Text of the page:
National Endowment for the Humanities Continues to Aid Preservation of Gulf Coast History
Three Institutions Are Awarded Additional Grants to Continue Work
Praised for its quick reaction to the preservation and stabilization needs of the Gulf Coast’s historical and cultural institutions in the wake of Hurricane Katrina, the National Endowment for the Humanities (NEH) announced today additional grants to further assist three institutions in their painstaking and valuable work.
Grants were awarded to Tulane University, the Louisiana Museum Foundation, and Mississippi Gulf Coast Community College, Perkinston Campus. To date, NEH has awarded over $2 million to Gulf Coast state councils, museums, historical sites, libraries, and educational institutions to help rescue the region’s history and better protect it in the case of any future disasters.
“The Gulf Coast represents a rich history that is truly representative of our nation as a whole. The people of the Gulf Coast—bound together not by race, ethnicity or religion, but by their shared values—built communities together that incorporated their many influences and passions,” stated Dr. Bruce Cole, Chairman of the National Endowment for the Humanities. “We hope these grants will further advance the preservation of these communities’ great history and culture.”
The grants announced today are:
$368,511 to Tulane University—The Archives and Library of the Newcomb Center for Research on Women at Tulane University will preserve its collection of books, records, and manuscripts dealing with women’s education in the South by installing heating, ventilation, and air-conditioning systems and by acquiring new storage furniture. Hurricane Katrina’s winds damaged the roof of the library and archives, and flood waters damaged approximately 200 cubic feet of records. A previous NEH emergency award supported the dehumidification of the archival storage area and assisted in the treatment of collections threatened by mold.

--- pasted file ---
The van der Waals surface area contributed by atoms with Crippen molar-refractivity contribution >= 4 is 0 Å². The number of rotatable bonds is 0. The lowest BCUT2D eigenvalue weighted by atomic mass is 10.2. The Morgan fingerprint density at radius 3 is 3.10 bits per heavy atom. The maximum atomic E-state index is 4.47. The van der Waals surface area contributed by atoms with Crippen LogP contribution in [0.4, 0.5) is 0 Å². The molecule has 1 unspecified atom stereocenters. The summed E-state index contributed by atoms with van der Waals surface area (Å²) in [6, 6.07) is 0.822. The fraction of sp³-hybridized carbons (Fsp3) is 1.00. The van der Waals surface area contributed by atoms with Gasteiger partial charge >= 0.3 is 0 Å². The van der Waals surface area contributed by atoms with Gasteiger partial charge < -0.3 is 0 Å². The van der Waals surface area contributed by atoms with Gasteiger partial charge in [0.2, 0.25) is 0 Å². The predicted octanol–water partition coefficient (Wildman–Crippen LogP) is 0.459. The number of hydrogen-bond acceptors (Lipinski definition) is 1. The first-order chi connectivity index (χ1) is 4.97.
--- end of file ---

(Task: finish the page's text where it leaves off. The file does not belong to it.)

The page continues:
$368,511 to the Louisiana Museum Foundation—Removed for safekeeping to an off-site location during Hurricane Katrina, the Louisiana State Museum will return its extensive collection of documents on state and local history, the visual arts, and music to newly renovated storage facility at the Old U.S. Mint Building in New Orleans. Two previous emergency awards from the NEH in 2005 and 2006 offset the costs of transferring the collections from New Orleans to Baton Rouge, funded the purchase of temporary shelving, and supported a consultant report on remedial repairs to the Old Mint’s climate control system. The funds also allowed conservators from the Williamstown Art Conservation Center to assess the collections, recommend fumigation and other forms of remediation, present condition reports and treatment proposals for specific artifacts, and develop procedures for repatriating the collections to the Old Mint.
$12,978 to Mississippi Gulf Coast Community College, Perkinston Campus—Mississippi Gulf Coast Community College will acquire fans and other dehumidification equipment to help stabilize its library and archival collections, which were seriously affected by Hurricane Katrina. The grant also provides for staff to be trained on the use of the new environmental equipment. A previous NEH emergency award supported the services of a conservator, the purchase of storage equipment and supplies for the photograph collections and the hiring of technicians to re-house these materials.
NEH grants are awarded on a competitive basis. Throughout the year, humanities experts outside of the Endowment and members of the National Council on the Humanities consider all applications and advise NEH on the quality and significance of each proposed project.
Additional information about the National Endowment for the Humanities, its grant programs, and efforts to assist Gulf Coast institutions is available on the Internet at www.neh.gov.